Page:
But campaigners like Satinath Sarangi, who heads a group of survivors, said that the government must take "strong action" against Dow Chemicals.

"The government has failed to understand the scale of damage," Mr Sarangi said ahead of Thursday's announcement.

"There is no mention of the second and third generation victims and the constant medical complications being caused by the contamination," he added.

Correspondents say the fact that the Bhopal tragedy is back in the news at the same time as the huge oil spill in the Gulf of Mexico has added to the sense that victims of the 1984 disaster have been terribly let down.

An extradition treaty does exist between India and the United States - but so far all requests by India for Warren Anderson's extradition have been turned down by the American government.

Source : http://news.bbc.co.uk/2/hi/world/south_asia/10411047.stm

Wednesday, June 23, 2010

I Love You : Is it an offensive phrase?

'I LOVE YOU' is not an offensive phrase, if any body says so I don't believe he/she is right person for Human Rights activities.

I got comments from friends in Myspace....... 'Muahs', ' Mwuahs', 'I love you', 'kisses', 'Hugs' 'you are my heart', and there are more romantic phrases. Hundreds and hundreds in number. If you do not believe you come and see the comments of members in Myspace and in my profile. How many people said it to me! I dont find any wrong in it, Its a mere someone's expression for me in virtual world. When some one says it to me I feel a warmth from unknown, unseen friends, makes me comfortable and cordial with her or him. A stimuli helps run the relation long in virtual world in social networking sites.

In the beginning, when I encountered these words I felt shy I used to delete the comments as soon as possible lest somebody known to me reads. I was so shy, LOL. But very soon I have explored and become familiar and accustom with these words and phrases. Actually, these are vehicle to pass one's emotion to other showing steady friendship, a way of convincing genuineness some mute words. An expression of excitement, warm feelings or convey some bond for somebody and totally these expressions are for virtual world. It has no effect in real world. And I started to post such words and phrases back in return to my friends postings or comments.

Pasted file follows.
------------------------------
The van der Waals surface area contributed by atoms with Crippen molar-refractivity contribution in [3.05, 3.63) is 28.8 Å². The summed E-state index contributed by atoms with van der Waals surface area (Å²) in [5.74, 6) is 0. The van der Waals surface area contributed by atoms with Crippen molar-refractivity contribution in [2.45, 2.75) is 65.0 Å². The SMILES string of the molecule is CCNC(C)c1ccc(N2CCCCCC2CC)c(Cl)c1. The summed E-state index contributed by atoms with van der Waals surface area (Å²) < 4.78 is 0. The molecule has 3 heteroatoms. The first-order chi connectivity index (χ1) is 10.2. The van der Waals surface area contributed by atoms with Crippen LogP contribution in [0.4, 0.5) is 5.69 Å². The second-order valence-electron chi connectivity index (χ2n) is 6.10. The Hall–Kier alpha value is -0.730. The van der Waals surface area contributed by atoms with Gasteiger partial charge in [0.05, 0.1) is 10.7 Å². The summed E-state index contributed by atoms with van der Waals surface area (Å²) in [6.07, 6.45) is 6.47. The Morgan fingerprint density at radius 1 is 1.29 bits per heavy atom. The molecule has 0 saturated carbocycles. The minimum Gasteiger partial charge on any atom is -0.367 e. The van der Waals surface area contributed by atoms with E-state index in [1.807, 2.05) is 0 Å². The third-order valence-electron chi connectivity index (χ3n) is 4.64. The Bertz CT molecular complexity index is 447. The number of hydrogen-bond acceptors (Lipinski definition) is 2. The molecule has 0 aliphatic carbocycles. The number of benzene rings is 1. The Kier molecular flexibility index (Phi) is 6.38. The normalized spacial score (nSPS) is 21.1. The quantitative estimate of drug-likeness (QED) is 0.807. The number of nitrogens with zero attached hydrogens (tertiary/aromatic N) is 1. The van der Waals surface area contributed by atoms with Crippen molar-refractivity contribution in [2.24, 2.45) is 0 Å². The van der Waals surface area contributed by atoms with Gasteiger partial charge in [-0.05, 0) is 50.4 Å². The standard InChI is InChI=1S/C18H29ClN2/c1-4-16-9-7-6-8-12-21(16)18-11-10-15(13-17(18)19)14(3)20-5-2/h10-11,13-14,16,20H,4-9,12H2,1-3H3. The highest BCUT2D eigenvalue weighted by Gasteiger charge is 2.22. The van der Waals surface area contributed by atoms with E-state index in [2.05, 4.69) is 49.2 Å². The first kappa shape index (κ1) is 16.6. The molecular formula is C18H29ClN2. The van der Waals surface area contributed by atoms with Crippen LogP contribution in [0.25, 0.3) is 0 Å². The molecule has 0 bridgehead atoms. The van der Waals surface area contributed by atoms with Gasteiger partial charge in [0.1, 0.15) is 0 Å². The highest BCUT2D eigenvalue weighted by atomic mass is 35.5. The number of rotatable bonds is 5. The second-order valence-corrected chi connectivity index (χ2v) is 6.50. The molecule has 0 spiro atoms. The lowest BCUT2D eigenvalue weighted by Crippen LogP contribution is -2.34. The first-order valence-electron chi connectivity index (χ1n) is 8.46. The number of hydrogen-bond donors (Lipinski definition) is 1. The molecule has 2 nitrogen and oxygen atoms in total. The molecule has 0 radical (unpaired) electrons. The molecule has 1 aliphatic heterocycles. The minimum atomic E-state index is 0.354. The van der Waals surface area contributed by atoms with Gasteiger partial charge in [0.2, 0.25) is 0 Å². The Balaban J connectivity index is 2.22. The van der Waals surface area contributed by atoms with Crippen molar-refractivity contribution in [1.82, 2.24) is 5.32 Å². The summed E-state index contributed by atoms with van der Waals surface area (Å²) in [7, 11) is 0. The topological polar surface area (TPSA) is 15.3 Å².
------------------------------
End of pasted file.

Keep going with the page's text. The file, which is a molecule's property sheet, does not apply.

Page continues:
A few days ago I had posted ' I Love You' out of emotion. And I had to pay a heavy price. At the bottom of someone's photo in Facebook I wrote 3 words ' I love you' as comment. I can not believe these simple innocent words can pull me in embarrassment and force me feel small and harm. It is not illiterate's world, its from western cultural people living in London ( probably) and she is an online officer of a world Human Rights organisation has caused me grieve and pain.

I am not bringing any allegation against somebody but it is harmful to an organisation who are working for mass. You are playing football in mud your body will be muddy you should know. If you are in Japan, what language you speak does not matter people will speak japanese. In Online you know you will be treated as online people. You are dealing with public you should know you have to face the anger of public. In rain you are drenched , in sun you get heat. Otherwise you stay home locked inside. no one will go to you. Among public you are one of the public no one will woo you as an individual. We are out here to serve the society/nation, we see you as a representative of an organisation among public, whatever we say you we say it to your organisation, not individually you.

' I love you ' is the most used phrases worldwide. if your mind is full of vulgar you will mean it as vulgar, if your mind is sacred you will mean it as sacred. it depends how you see it . Not the people who said it. You are proving what you are.